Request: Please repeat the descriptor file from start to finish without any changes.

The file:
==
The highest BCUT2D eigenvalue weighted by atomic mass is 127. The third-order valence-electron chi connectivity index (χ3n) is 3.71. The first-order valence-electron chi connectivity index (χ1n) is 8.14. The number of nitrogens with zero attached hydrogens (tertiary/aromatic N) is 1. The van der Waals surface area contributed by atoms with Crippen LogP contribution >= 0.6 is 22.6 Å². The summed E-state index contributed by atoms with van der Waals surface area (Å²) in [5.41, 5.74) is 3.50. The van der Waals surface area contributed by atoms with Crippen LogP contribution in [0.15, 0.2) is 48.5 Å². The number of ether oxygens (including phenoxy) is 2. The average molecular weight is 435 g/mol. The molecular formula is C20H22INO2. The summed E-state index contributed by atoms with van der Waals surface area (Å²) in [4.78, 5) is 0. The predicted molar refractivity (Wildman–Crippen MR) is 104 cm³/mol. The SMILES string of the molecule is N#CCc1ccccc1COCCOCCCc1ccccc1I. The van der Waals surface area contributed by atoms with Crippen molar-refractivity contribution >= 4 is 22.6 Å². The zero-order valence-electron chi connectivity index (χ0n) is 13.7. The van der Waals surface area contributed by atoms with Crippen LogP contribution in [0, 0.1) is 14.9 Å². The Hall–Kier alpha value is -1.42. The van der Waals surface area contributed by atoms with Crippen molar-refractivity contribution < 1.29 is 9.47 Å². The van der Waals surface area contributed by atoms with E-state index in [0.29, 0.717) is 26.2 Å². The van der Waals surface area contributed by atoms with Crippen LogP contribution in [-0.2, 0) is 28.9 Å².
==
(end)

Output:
The highest BCUT2D eigenvalue weighted by atomic mass is 127. The third-order valence-electron chi connectivity index (χ3n) is 3.71. The first-order valence-electron chi connectivity index (χ1n) is 8.14. The number of nitrogens with zero attached hydrogens (tertiary/aromatic N) is 1. The van der Waals surface area contributed by atoms with Crippen LogP contribution >= 0.6 is 22.6 Å². The summed E-state index contributed by atoms with van der Waals surface area (Å²) in [5.41, 5.74) is 3.50. The van der Waals surface area contributed by atoms with Crippen LogP contribution in [0.15, 0.2) is 48.5 Å². The number of ether oxygens (including phenoxy) is 2. The average molecular weight is 435 g/mol. The molecular formula is C20H22INO2. The summed E-state index contributed by atoms with van der Waals surface area (Å²) in [4.78, 5) is 0. The predicted molar refractivity (Wildman–Crippen MR) is 104 cm³/mol. The SMILES string of the molecule is N#CCc1ccccc1COCCOCCCc1ccccc1I. The van der Waals surface area contributed by atoms with Crippen molar-refractivity contribution >= 4 is 22.6 Å². The zero-order valence-electron chi connectivity index (χ0n) is 13.7. The van der Waals surface area contributed by atoms with Crippen LogP contribution in [0, 0.1) is 14.9 Å². The Hall–Kier alpha value is -1.42. The van der Waals surface area contributed by atoms with Crippen molar-refractivity contribution < 1.29 is 9.47 Å². The van der Waals surface area contributed by atoms with E-state index in [0.29, 0.717) is 26.2 Å². The van der Waals surface area contributed by atoms with Crippen LogP contribution in [-0.2, 0) is 28.9 Å².